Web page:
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Tourism News South Africa

Namibia's tightened visa rules threaten tourism growth

The Southern African Development Community (SADC) Business Council Tourism Alliance has voiced strong opposition to Namibia's planned restrictive visa policies. The Alliance warns that these policies could cripple the nation's tourism sector and hinder economic growth.
Source: 123RF

Namibia recently removed visa-free entry for citizens of 31 countries, most of whom are major tourists. This decision has sparked criticism from tourism and economic groups who fear it will damage Namibia's tourism industry and economic growth. The Economic Policy Research Association (EPRA) urged the Namibian government to talk with these countries instead of imposing visa restrictions.

It says this move by Namibia directly contradicts Namibia Airports Company's recent "Air Connect Namibia" strategy, which aims to attract more international flights and improve overall connectivity. The SADC Business Council Tourism Alliance fears stricter visa requirements will have a negative domino effect, impacting not just tourism but also hospitality, transportation, and retail – all industries that rely heavily on international visitors.

Evidence from across Africa, including success stories from Rwanda and Zambia, demonstrates that visa liberalisation significantly boosts tourism, foreign investment, and overall economic growth.

A more open visa policy, it says, attracts a diverse range of visitors, including business travellers, investors, and tourists, who contribute to the economy through spending, job creation, and tax revenue. The Africa Visa Openness Index 2023 highlights that visa openness is crucial for Africa’s tourism industry, catalysing economic growth.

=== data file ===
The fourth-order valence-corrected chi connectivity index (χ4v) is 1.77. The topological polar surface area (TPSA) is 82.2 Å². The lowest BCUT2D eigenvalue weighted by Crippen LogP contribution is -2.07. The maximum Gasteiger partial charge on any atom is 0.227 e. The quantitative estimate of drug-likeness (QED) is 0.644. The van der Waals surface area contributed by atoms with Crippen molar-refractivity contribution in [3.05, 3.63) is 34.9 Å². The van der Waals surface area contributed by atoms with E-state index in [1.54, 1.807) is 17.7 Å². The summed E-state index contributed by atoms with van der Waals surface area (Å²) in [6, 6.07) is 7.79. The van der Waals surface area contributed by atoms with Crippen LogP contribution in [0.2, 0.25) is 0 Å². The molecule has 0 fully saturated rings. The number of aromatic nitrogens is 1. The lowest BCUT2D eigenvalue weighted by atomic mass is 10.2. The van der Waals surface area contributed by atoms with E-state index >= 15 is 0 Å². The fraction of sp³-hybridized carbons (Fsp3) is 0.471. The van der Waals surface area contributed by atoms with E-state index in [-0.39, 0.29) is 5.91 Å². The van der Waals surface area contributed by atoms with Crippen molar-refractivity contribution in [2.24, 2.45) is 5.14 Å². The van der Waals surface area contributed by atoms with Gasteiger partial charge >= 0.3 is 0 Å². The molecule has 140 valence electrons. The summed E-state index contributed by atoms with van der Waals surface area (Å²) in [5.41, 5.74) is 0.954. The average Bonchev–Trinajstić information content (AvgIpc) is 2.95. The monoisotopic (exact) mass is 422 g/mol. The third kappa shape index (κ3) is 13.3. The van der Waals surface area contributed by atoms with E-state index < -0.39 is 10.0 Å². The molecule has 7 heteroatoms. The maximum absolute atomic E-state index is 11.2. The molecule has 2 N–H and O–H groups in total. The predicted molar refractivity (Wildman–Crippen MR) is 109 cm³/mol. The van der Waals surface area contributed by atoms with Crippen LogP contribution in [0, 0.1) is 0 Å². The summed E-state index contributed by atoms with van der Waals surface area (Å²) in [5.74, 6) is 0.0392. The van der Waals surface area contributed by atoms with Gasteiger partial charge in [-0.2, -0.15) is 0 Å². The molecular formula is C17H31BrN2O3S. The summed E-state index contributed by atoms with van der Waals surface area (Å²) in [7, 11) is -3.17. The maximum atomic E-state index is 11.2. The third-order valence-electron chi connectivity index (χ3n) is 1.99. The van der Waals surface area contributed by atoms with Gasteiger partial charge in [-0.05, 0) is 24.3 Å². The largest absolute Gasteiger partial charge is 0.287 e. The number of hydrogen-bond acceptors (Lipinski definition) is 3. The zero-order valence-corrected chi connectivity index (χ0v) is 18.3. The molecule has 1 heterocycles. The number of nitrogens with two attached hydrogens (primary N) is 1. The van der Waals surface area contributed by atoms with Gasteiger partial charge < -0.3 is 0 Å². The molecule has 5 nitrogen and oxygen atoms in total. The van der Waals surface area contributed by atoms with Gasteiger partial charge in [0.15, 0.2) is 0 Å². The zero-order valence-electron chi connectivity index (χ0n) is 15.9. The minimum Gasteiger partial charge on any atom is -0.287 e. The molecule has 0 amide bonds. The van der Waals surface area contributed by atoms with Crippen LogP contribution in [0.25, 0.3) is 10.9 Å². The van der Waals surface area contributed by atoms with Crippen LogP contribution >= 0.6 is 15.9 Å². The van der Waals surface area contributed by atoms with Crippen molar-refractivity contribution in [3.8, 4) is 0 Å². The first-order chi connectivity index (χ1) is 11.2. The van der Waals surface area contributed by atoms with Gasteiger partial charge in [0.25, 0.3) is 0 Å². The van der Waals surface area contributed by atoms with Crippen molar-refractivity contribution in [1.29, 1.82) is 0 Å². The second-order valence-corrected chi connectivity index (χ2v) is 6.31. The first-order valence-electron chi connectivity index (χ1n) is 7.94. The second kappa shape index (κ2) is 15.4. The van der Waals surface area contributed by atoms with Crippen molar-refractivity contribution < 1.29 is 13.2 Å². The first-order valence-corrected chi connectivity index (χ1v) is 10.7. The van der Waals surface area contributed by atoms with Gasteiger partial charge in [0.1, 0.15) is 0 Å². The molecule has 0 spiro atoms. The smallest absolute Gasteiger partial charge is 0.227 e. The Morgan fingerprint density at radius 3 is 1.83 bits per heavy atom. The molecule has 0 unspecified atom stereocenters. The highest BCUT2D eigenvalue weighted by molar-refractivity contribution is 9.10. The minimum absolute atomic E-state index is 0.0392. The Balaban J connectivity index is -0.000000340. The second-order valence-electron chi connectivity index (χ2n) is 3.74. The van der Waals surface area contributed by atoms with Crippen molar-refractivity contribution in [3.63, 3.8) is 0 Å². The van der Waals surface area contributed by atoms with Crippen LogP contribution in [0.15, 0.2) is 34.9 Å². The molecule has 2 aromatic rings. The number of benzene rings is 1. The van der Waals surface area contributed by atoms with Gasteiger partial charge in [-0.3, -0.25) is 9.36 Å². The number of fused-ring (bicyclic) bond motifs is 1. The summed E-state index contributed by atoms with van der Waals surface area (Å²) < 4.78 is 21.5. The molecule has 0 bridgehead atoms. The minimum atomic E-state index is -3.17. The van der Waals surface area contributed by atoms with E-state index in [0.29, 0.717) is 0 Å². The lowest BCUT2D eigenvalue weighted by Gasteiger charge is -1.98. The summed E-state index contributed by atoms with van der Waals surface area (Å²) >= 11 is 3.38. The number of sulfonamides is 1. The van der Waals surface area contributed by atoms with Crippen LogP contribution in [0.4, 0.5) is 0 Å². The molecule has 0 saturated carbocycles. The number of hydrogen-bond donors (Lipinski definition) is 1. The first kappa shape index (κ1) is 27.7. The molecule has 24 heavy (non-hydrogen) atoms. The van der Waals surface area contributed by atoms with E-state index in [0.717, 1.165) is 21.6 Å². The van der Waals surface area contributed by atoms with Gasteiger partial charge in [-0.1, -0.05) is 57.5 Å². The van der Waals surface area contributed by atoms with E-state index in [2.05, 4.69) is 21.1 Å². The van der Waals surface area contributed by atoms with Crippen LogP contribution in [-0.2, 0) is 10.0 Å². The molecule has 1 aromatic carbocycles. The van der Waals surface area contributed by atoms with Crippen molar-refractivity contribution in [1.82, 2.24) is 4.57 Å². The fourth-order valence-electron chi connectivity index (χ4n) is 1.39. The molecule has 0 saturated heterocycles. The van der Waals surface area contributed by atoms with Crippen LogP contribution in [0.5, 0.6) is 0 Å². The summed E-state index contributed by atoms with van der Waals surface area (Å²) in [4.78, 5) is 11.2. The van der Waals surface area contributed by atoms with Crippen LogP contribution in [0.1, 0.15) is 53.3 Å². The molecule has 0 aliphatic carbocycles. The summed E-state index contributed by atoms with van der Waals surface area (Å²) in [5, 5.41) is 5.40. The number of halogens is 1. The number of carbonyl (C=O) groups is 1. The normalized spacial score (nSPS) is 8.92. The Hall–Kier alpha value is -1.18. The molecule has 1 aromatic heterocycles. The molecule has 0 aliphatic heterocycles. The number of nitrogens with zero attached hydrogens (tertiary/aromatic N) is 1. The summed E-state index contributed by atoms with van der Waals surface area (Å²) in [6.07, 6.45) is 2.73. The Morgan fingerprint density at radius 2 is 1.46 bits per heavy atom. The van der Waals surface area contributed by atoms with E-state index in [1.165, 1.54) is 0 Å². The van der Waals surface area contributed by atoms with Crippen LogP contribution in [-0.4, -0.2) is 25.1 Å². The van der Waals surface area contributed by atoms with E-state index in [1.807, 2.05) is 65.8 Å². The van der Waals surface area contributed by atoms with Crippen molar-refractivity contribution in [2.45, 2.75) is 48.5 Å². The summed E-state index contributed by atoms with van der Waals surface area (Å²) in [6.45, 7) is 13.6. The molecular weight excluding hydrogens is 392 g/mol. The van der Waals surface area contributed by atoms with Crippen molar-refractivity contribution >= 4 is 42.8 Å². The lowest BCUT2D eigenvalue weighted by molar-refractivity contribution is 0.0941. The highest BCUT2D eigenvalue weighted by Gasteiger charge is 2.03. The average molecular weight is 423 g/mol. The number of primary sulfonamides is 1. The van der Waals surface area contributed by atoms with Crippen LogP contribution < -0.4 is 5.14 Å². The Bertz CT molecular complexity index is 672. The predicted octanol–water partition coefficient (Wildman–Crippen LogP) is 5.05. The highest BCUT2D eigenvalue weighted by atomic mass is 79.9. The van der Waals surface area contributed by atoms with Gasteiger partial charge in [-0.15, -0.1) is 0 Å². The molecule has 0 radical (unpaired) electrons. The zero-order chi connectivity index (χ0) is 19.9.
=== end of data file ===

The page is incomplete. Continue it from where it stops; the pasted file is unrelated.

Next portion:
Negative impact of restrictive visa policies

"A restrictive visa regime can negatively impact the entire tourism value chain," says Natalia Rosa, project lead for the SADC Business Council Tourism Alliance. "It hinders not only leisure travel but also business travel, conferences, events, education, and trade, thereby limiting overall economic growth and development."

Several African countries, including those within the Southern African Development Community (SADC), are moving towards more liberal visa policies. Namibia risks falling behind its regional peers and losing its competitive edge as a tourist destination if it adopts a more restrictive approach.

"We urge the Namibian government to reconsider these restrictive measures and engage in dialogue with stakeholders to find solutions that balance security concerns with the need for economic growth and regional competitiveness," adds Rosa.

"Aligning visa policies with the air access strategy is essential to maximise the benefits of increased flight options and attract a larger influx of travellers. Namibia could look to successful examples like Rwanda, which has seen significant growth in its MICE (Meetings, Incentives, Conferences, and Exhibitions) tourism sector due to visa liberalisation and investment in infrastructure."

Puzzling u-turn on visa policy

One of the first countries to introduce a remote working visa recognising the demand post-Covid, Namibia’s visa regime U-turn is puzzling, particularly as SADC prepares to pilot its Univisa.

Instead of tightening visa restrictions, Namibia could explore alternative solutions such as implementing more efficient visa processing systems (e.g., e-visas), targeted visa waivers for specific groups, or enhanced security measures at borders.

“All barriers to entry for international visitors must be critically examined and addressed to encourage longer stays, increase spending in the economy, and accelerate the recovery of the tourism sector,” Rosa concludes.

The SADC Business Council Tourism Alliance says that it remains committed to supporting Namibia’s tourism industry and advocating for policies that promote sustainable growth and development.

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